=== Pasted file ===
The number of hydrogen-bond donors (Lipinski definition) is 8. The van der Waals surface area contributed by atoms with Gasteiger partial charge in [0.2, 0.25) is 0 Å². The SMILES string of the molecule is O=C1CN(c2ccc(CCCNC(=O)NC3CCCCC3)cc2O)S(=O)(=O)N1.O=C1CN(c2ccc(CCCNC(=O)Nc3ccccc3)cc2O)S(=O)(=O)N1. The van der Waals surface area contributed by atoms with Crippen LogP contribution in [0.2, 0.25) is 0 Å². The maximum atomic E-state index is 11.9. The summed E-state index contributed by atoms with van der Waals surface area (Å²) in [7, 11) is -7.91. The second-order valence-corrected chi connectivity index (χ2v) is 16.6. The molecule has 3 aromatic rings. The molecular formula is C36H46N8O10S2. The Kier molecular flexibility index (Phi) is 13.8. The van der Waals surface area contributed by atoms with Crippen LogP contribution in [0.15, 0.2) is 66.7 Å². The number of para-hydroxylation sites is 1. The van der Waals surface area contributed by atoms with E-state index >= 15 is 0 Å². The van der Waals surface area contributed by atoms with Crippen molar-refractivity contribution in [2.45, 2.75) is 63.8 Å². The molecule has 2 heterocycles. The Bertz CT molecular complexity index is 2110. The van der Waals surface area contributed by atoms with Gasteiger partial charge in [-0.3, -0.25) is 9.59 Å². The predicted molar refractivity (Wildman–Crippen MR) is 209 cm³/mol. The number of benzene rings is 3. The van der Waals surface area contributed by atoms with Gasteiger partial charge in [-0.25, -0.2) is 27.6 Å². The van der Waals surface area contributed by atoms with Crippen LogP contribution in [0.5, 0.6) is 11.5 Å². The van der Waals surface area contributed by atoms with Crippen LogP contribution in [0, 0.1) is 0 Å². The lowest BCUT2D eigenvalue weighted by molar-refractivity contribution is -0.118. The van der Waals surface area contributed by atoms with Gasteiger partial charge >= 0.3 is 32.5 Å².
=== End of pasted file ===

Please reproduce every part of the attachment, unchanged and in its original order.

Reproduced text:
The number of hydrogen-bond donors (Lipinski definition) is 8. The van der Waals surface area contributed by atoms with Gasteiger partial charge in [0.2, 0.25) is 0 Å². The SMILES string of the molecule is O=C1CN(c2ccc(CCCNC(=O)NC3CCCCC3)cc2O)S(=O)(=O)N1.O=C1CN(c2ccc(CCCNC(=O)Nc3ccccc3)cc2O)S(=O)(=O)N1. The van der Waals surface area contributed by atoms with Crippen LogP contribution in [0.2, 0.25) is 0 Å². The maximum atomic E-state index is 11.9. The summed E-state index contributed by atoms with van der Waals surface area (Å²) in [7, 11) is -7.91. The second-order valence-corrected chi connectivity index (χ2v) is 16.6. The molecule has 3 aromatic rings. The molecular formula is C36H46N8O10S2. The Kier molecular flexibility index (Phi) is 13.8. The van der Waals surface area contributed by atoms with Crippen LogP contribution in [0.15, 0.2) is 66.7 Å². The number of para-hydroxylation sites is 1. The van der Waals surface area contributed by atoms with E-state index >= 15 is 0 Å². The van der Waals surface area contributed by atoms with Crippen molar-refractivity contribution in [2.45, 2.75) is 63.8 Å². The molecule has 2 heterocycles. The Bertz CT molecular complexity index is 2110. The van der Waals surface area contributed by atoms with Gasteiger partial charge in [-0.3, -0.25) is 9.59 Å². The predicted molar refractivity (Wildman–Crippen MR) is 209 cm³/mol. The number of benzene rings is 3. The van der Waals surface area contributed by atoms with Gasteiger partial charge in [-0.25, -0.2) is 27.6 Å². The van der Waals surface area contributed by atoms with Crippen LogP contribution in [0.5, 0.6) is 11.5 Å². The van der Waals surface area contributed by atoms with Crippen LogP contribution in [0, 0.1) is 0 Å². The lowest BCUT2D eigenvalue weighted by molar-refractivity contribution is -0.118. The van der Waals surface area contributed by atoms with Gasteiger partial charge >= 0.3 is 32.5 Å².